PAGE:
The background-position CSS property sets the initial position for each background image. The position is relative to the position layer set by background-origin. The source for this interactive example is stored in a GitHub repository. The second and fourth values are offsets for the preceding X and Y keyword values:. You will need to offset using absolute values. It is often used to define a size as relative to an element's parent object.
The linear-gradient CSS function creates an image consisting of a progressive transition between two or more colors along a straight line. Additional CSS image functions include image , image-set , and cross-fade. Images can be used with numerous CSS properties, such as background-image, border-image, content, cursor, and list-style-image. As with any gradient, a linear gradient has no intrinsic dimensions ; i. Its concrete size will match the size of the element it applies to. For this reason, linear-gradient won't work on background-color and other properties that use the CSS data type represents a color in the sRGB color space. A linear gradient is defined by an axis—the gradient line —and two or more color-stop points.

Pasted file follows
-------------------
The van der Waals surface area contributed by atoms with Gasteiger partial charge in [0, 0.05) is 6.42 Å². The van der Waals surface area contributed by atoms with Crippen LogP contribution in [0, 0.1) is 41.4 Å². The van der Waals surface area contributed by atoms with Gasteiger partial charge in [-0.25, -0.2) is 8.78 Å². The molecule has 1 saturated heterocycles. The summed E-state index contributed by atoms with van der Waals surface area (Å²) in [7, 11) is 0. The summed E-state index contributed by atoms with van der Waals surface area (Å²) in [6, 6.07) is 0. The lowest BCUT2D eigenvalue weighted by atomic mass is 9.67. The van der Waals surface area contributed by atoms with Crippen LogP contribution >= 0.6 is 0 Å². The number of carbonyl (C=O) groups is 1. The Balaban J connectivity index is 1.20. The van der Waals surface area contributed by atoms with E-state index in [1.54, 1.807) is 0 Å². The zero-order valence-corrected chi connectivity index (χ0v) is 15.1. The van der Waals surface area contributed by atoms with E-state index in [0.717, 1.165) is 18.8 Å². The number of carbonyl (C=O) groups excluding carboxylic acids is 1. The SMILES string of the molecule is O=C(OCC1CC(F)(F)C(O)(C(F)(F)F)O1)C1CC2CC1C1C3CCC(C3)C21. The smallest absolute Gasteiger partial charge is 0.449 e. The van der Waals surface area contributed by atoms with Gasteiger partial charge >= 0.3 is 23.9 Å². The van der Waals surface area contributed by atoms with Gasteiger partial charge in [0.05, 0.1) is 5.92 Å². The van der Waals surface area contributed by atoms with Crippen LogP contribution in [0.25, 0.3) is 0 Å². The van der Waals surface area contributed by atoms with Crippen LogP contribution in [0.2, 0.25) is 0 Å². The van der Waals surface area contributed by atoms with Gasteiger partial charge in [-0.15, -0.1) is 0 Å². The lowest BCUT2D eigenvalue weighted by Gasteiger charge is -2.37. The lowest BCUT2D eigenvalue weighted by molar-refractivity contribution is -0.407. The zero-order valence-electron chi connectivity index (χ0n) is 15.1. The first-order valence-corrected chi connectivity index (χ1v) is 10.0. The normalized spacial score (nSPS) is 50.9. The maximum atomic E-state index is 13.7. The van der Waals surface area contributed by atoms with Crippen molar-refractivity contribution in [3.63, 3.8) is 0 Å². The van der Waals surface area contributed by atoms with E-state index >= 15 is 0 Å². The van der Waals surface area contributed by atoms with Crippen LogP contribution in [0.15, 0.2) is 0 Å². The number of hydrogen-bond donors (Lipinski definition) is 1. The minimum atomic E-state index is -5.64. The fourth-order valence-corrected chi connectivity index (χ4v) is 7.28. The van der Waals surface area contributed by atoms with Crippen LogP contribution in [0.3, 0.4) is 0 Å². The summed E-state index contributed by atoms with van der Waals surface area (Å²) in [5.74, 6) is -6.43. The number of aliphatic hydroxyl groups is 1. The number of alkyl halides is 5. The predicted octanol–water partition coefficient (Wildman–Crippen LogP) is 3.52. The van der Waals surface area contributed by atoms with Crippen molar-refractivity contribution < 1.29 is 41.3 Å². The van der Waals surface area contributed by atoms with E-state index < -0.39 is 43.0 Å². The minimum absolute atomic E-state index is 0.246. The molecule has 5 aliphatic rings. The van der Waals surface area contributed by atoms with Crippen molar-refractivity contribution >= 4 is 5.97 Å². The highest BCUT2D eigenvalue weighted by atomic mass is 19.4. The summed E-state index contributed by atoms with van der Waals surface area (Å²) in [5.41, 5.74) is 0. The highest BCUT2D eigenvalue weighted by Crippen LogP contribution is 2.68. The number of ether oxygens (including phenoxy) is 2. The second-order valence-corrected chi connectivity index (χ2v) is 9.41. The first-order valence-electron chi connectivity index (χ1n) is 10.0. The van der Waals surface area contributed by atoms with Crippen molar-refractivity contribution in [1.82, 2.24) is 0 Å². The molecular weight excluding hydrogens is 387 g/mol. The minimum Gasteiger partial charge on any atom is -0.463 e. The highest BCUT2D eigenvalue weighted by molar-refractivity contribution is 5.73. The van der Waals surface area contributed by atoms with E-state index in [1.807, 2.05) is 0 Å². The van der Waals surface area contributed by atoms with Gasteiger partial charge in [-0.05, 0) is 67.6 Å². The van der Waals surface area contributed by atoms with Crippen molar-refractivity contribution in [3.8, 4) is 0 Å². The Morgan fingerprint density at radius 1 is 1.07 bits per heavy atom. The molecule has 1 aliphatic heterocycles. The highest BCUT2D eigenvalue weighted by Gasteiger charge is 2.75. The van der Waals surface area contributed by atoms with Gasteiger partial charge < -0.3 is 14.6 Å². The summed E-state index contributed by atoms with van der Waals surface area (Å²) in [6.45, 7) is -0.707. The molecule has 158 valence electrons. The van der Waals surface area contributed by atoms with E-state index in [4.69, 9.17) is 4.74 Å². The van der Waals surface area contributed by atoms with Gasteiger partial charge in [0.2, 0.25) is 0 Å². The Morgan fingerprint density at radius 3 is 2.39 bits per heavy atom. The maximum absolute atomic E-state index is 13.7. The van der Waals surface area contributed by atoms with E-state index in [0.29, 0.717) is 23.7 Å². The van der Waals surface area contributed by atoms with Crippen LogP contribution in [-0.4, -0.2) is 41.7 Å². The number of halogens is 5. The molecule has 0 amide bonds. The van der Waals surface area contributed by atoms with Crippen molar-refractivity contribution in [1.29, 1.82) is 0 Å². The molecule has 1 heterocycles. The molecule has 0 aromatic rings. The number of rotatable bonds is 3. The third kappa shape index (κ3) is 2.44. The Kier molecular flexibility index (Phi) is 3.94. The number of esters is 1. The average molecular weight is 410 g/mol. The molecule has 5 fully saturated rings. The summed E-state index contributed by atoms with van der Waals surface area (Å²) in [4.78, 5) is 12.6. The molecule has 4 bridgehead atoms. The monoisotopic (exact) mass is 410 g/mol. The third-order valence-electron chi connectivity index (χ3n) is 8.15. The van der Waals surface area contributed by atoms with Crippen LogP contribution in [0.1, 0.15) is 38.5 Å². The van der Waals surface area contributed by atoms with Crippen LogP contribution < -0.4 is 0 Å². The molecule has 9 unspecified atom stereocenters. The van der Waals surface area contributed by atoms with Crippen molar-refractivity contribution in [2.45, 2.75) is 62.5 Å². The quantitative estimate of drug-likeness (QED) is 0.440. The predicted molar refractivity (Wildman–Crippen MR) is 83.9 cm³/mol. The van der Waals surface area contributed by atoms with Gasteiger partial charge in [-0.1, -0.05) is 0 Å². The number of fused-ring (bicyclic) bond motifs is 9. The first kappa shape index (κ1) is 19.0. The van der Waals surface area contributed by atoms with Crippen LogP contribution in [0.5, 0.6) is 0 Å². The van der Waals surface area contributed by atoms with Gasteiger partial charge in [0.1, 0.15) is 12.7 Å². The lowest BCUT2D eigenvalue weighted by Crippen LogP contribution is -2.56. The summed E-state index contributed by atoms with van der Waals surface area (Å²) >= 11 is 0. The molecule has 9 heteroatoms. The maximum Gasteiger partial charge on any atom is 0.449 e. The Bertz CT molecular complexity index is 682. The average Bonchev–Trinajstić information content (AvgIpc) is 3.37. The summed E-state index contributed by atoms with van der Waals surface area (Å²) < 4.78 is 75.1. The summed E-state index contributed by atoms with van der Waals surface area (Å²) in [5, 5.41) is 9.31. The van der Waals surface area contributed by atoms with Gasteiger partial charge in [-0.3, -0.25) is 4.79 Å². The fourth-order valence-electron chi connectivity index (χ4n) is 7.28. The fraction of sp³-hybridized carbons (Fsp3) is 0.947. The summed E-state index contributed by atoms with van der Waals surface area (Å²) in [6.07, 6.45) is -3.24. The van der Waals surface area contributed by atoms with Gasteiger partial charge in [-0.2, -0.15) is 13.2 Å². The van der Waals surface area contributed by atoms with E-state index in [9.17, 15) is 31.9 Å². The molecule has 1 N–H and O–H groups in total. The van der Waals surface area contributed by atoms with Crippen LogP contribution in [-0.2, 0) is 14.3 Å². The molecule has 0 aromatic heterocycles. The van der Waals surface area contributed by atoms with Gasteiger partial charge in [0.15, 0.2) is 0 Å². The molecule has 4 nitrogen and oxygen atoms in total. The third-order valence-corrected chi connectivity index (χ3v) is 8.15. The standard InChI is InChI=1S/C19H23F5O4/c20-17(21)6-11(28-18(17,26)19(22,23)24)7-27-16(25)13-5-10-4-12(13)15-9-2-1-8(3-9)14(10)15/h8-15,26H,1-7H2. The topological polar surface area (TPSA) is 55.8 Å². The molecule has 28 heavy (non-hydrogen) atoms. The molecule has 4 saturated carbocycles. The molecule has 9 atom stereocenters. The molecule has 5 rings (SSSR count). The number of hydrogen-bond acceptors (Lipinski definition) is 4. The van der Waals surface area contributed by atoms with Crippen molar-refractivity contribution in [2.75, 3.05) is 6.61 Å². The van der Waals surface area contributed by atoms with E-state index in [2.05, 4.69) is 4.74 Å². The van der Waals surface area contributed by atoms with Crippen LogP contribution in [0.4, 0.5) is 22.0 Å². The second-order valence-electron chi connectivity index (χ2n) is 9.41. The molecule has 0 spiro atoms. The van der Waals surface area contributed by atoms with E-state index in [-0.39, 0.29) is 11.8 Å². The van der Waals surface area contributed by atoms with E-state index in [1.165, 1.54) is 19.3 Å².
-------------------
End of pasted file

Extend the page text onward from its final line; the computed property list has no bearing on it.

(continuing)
The background-position property in CSS allows you to move a background image or gradient around within its container. Length values are pretty simple: the first value is the horizontal position, second value is the vertical position. So px 5px will move the image px to the right and five pixels down. You can set length values in px , em , or any of the other CSS length values.
The background-position property gives the initial position of a specified background image. This property may only be applied to block-level elements and replaced elements. Percentages and lengths may also be used to assign the position of the background image. Percentages are relative to the size of the element. Although lengths are allowed, they are not recommended due to their inherent weakness in dealing with differing display resolutions.